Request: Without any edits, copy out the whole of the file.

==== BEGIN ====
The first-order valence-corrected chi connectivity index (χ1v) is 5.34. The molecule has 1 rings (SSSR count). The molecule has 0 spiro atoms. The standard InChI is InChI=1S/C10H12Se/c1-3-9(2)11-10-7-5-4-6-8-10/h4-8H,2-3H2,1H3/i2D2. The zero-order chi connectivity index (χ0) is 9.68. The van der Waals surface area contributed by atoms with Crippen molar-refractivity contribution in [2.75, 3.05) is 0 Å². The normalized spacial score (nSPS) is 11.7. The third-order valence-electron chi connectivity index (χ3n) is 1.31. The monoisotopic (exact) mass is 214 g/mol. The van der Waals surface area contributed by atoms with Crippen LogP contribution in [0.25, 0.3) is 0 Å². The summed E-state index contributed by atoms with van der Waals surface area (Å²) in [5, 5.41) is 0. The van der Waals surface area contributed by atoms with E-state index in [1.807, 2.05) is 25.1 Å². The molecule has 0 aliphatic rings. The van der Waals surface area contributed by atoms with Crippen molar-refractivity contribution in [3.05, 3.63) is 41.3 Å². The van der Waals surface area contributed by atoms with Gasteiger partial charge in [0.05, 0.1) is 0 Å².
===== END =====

The first-order valence-corrected chi connectivity index (χ1v) is 5.34. The molecule has 1 rings (SSSR count). The molecule has 0 spiro atoms. The standard InChI is InChI=1S/C10H12Se/c1-3-9(2)11-10-7-5-4-6-8-10/h4-8H,2-3H2,1H3/i2D2. The zero-order chi connectivity index (χ0) is 9.68. The van der Waals surface area contributed by atoms with Crippen molar-refractivity contribution in [2.75, 3.05) is 0 Å². The normalized spacial score (nSPS) is 11.7. The third-order valence-electron chi connectivity index (χ3n) is 1.31. The monoisotopic (exact) mass is 214 g/mol. The van der Waals surface area contributed by atoms with Crippen LogP contribution in [0.25, 0.3) is 0 Å². The summed E-state index contributed by atoms with van der Waals surface area (Å²) in [5, 5.41) is 0. The van der Waals surface area contributed by atoms with E-state index in [1.807, 2.05) is 25.1 Å². The molecule has 0 aliphatic rings. The van der Waals surface area contributed by atoms with Crippen molar-refractivity contribution in [3.05, 3.63) is 41.3 Å². The van der Waals surface area contributed by atoms with Gasteiger partial charge in [0.05, 0.1) is 0 Å².